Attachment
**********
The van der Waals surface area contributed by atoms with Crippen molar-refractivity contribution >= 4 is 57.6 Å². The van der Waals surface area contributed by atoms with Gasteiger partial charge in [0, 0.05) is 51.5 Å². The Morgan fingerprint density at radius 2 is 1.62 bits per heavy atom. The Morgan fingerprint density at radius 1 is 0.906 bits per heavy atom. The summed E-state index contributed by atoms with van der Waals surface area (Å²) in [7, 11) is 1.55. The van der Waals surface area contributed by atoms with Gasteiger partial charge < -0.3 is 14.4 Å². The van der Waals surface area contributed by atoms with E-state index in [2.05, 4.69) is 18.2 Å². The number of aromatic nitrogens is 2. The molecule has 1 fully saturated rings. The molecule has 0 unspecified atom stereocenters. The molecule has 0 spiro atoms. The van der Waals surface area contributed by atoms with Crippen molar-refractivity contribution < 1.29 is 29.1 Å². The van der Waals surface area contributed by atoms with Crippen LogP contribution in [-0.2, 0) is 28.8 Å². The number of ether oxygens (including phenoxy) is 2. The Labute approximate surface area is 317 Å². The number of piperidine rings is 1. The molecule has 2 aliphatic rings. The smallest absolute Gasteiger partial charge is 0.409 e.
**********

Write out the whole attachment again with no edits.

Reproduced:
The van der Waals surface area contributed by atoms with Crippen molar-refractivity contribution >= 4 is 57.6 Å². The van der Waals surface area contributed by atoms with Gasteiger partial charge in [0, 0.05) is 51.5 Å². The Morgan fingerprint density at radius 2 is 1.62 bits per heavy atom. The Morgan fingerprint density at radius 1 is 0.906 bits per heavy atom. The summed E-state index contributed by atoms with van der Waals surface area (Å²) in [7, 11) is 1.55. The van der Waals surface area contributed by atoms with Gasteiger partial charge < -0.3 is 14.4 Å². The van der Waals surface area contributed by atoms with E-state index in [2.05, 4.69) is 18.2 Å². The number of aromatic nitrogens is 2. The molecule has 1 fully saturated rings. The molecule has 0 unspecified atom stereocenters. The molecule has 0 spiro atoms. The van der Waals surface area contributed by atoms with Crippen molar-refractivity contribution < 1.29 is 29.1 Å². The van der Waals surface area contributed by atoms with Crippen LogP contribution in [-0.2, 0) is 28.8 Å². The number of ether oxygens (including phenoxy) is 2. The Labute approximate surface area is 317 Å². The number of piperidine rings is 1. The molecule has 2 aliphatic rings. The smallest absolute Gasteiger partial charge is 0.409 e.